While I fail to sleep, some readings:

Is it time for a Fifth International?, by Michael Albert. I've always respected Albert's work on parecon. He's a very smart and principled fellow. It's also equally clear that someone else will have to be the one to implement his ideas.

Permaculture for renters, and emergent urbanism. Via the ever-inspiring Federico.

Last year I went on a Jane Austen kick. Sense and Sensibility, Mansfield Park, Northanger Abbey, Pride and Prejudice, all these, check. Only two more savory delights left! Oh, Mr. Darcy!

My current reading is the fascinating The Assassination of Julius Caesar: A People's History of Ancient Rome. It's a little hard to get a hold of, but I highly recommend it. Parenti is a great storyteller, and it's great to hear him rip a hole in Cicero. It's also eerie how the struggles of Roman times echo our own.

One response

  1. bayle says:

    Hi, thought I'd mention that I've been working on a democratic group decision-making system (provisionally called "fluid democracy", a rather silly name that i may replace if i can think of a better one). It incorporates hierarchical representation, like the council system in parecon, and small discussion groups with near-consensus based decision-making, but also direct democracy and at-large representatives elected by the whole legislature (however, unlike parecon, fluid democracy is just a organizational structure and decision-making procedure, not a blueprint for society -- it is the same type of thing as Robert's Rules, a different sort of thing from capitalism or communism or parecon).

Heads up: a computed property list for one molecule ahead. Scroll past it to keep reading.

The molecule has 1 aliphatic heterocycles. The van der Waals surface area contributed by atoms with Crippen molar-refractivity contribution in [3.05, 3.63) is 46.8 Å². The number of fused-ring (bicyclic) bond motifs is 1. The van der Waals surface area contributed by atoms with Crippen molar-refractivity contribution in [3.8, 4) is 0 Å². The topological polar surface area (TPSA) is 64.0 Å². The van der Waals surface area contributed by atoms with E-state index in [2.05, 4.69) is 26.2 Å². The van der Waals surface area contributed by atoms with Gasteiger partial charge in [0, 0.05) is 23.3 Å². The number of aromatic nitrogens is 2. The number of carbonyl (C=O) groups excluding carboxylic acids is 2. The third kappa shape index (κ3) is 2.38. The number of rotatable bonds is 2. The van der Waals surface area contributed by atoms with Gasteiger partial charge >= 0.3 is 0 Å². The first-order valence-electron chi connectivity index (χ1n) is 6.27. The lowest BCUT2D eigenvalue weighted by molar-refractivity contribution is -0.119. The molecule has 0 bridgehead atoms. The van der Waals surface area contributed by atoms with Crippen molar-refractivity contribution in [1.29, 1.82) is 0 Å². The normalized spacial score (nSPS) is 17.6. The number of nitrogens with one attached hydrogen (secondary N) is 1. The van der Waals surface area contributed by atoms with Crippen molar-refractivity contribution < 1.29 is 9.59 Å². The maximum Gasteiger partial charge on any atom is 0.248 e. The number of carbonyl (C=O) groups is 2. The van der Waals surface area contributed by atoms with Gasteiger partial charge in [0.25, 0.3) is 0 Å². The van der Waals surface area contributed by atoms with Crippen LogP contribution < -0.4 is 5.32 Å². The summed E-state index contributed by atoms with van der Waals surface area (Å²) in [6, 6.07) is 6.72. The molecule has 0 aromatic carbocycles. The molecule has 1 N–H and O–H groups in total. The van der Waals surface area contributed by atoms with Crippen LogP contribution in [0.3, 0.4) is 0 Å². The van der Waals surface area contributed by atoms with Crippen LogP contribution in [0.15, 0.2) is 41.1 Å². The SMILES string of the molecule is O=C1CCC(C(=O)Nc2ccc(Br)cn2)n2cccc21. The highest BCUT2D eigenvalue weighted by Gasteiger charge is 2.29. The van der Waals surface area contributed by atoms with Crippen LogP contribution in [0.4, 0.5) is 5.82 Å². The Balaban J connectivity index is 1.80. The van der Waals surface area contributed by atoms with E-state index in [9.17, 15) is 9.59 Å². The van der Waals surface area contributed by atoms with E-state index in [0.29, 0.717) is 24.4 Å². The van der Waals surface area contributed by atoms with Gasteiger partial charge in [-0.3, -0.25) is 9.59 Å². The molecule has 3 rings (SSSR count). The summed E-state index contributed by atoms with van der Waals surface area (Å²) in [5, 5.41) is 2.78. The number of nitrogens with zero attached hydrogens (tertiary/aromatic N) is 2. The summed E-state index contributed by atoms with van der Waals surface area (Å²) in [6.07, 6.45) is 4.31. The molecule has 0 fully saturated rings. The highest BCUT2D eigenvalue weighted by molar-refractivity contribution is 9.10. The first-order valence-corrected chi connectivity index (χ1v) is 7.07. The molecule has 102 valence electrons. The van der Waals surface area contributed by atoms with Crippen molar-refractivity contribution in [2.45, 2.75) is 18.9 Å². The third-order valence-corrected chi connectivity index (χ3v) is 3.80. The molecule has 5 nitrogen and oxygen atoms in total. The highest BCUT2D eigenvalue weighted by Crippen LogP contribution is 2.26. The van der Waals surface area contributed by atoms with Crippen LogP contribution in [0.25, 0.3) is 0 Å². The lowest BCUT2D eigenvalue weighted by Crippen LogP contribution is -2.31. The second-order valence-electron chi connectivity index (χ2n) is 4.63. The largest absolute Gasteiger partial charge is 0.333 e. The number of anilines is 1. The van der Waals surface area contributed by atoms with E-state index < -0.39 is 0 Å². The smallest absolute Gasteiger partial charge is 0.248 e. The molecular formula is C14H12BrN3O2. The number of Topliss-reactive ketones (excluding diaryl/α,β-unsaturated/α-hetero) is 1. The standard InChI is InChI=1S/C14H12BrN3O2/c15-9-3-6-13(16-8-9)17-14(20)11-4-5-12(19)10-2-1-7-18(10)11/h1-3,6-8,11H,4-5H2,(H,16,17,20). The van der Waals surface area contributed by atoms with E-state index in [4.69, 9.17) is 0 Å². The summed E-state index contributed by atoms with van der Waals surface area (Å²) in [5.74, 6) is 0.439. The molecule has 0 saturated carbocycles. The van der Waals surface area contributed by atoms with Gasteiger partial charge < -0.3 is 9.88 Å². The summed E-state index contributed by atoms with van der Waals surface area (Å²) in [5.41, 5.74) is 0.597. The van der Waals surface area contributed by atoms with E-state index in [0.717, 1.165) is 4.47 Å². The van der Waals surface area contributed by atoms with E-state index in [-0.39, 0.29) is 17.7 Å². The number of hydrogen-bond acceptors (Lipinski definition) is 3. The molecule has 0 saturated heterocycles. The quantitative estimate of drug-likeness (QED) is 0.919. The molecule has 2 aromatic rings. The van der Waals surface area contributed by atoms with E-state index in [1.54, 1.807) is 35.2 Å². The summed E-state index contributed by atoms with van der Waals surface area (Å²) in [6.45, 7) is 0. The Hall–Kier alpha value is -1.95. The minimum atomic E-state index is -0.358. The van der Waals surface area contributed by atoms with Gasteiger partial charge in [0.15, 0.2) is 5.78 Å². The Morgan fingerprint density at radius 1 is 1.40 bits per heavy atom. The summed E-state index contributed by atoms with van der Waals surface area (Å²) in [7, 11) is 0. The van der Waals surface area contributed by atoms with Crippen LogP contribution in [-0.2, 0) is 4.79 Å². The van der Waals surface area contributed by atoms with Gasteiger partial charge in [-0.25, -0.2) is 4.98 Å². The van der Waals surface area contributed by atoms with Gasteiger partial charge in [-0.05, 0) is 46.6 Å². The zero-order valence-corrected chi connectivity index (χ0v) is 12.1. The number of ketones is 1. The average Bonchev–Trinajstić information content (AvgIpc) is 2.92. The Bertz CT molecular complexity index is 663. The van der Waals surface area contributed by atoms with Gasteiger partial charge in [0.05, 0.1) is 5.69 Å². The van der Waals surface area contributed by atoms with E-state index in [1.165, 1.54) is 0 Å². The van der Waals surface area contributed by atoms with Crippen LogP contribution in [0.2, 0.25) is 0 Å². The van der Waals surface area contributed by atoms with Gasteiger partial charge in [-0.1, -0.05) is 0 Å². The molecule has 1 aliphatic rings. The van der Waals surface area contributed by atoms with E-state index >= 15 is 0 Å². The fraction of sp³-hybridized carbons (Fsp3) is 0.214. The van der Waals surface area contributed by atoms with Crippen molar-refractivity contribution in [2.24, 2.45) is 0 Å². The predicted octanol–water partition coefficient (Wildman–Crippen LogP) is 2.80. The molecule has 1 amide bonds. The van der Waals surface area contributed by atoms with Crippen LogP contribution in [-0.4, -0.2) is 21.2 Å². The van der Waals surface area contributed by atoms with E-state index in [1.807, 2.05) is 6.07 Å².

You mentioned in your other post that the FSF is slowly reorganizing; I'm hoping it that my system is suited to decision-making for that sort of thing (where the "electorate" would be contributors to FSF and GNU). although it gives everyone a voice, and although it has (imo) stronger checks-and-balances than present-day democratic systems, i think it would also be suited to making decisons rather rapidly.

    If it is desired that the people thought to be more skilled or more committed to the project (e.g. RMS) should get more voting power than others, I have another scheme that could be used as a "preprocessor" to allocate voting power unequally based on a trust metric system.

    someday i'll implement these systems in software. until then it's just ideas.

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